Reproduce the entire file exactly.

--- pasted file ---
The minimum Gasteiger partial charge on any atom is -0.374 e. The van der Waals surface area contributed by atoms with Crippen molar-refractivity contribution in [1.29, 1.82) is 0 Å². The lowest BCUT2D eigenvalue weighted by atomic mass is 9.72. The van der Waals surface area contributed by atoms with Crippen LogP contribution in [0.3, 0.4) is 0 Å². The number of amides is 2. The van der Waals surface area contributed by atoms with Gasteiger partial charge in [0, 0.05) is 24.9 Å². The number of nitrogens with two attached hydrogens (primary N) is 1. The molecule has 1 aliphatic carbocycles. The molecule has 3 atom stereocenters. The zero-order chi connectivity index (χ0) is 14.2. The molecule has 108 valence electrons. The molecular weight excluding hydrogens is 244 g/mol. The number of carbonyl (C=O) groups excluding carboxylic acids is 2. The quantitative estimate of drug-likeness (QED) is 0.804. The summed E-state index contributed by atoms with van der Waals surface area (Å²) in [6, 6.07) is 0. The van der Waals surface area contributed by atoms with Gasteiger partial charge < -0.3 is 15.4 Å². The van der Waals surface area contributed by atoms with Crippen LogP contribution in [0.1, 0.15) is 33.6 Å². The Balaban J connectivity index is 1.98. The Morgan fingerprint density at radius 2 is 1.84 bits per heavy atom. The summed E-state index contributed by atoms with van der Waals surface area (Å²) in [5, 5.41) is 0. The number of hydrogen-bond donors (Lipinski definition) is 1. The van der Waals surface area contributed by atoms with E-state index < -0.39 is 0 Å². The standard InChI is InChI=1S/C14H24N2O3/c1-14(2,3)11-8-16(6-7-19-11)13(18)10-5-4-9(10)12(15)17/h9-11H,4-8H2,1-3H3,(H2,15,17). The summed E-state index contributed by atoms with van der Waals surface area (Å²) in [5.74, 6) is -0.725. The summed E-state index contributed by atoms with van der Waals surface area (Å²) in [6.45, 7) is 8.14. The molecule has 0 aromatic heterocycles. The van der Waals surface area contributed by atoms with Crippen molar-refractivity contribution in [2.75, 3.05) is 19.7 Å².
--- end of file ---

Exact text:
The minimum Gasteiger partial charge on any atom is -0.374 e. The van der Waals surface area contributed by atoms with Crippen molar-refractivity contribution in [1.29, 1.82) is 0 Å². The lowest BCUT2D eigenvalue weighted by atomic mass is 9.72. The van der Waals surface area contributed by atoms with Crippen LogP contribution in [0.3, 0.4) is 0 Å². The number of amides is 2. The van der Waals surface area contributed by atoms with Gasteiger partial charge in [0, 0.05) is 24.9 Å². The number of nitrogens with two attached hydrogens (primary N) is 1. The molecule has 1 aliphatic carbocycles. The molecule has 3 atom stereocenters. The zero-order chi connectivity index (χ0) is 14.2. The molecule has 108 valence electrons. The molecular weight excluding hydrogens is 244 g/mol. The number of carbonyl (C=O) groups excluding carboxylic acids is 2. The quantitative estimate of drug-likeness (QED) is 0.804. The summed E-state index contributed by atoms with van der Waals surface area (Å²) in [6, 6.07) is 0. The van der Waals surface area contributed by atoms with Gasteiger partial charge < -0.3 is 15.4 Å². The van der Waals surface area contributed by atoms with Crippen LogP contribution in [0.1, 0.15) is 33.6 Å². The Balaban J connectivity index is 1.98. The Morgan fingerprint density at radius 2 is 1.84 bits per heavy atom. The summed E-state index contributed by atoms with van der Waals surface area (Å²) in [5, 5.41) is 0. The number of hydrogen-bond donors (Lipinski definition) is 1. The van der Waals surface area contributed by atoms with E-state index < -0.39 is 0 Å². The standard InChI is InChI=1S/C14H24N2O3/c1-14(2,3)11-8-16(6-7-19-11)13(18)10-5-4-9(10)12(15)17/h9-11H,4-8H2,1-3H3,(H2,15,17). The summed E-state index contributed by atoms with van der Waals surface area (Å²) in [5.74, 6) is -0.725. The summed E-state index contributed by atoms with van der Waals surface area (Å²) in [6.45, 7) is 8.14. The molecule has 0 aromatic heterocycles. The van der Waals surface area contributed by atoms with Crippen molar-refractivity contribution in [2.75, 3.05) is 19.7 Å².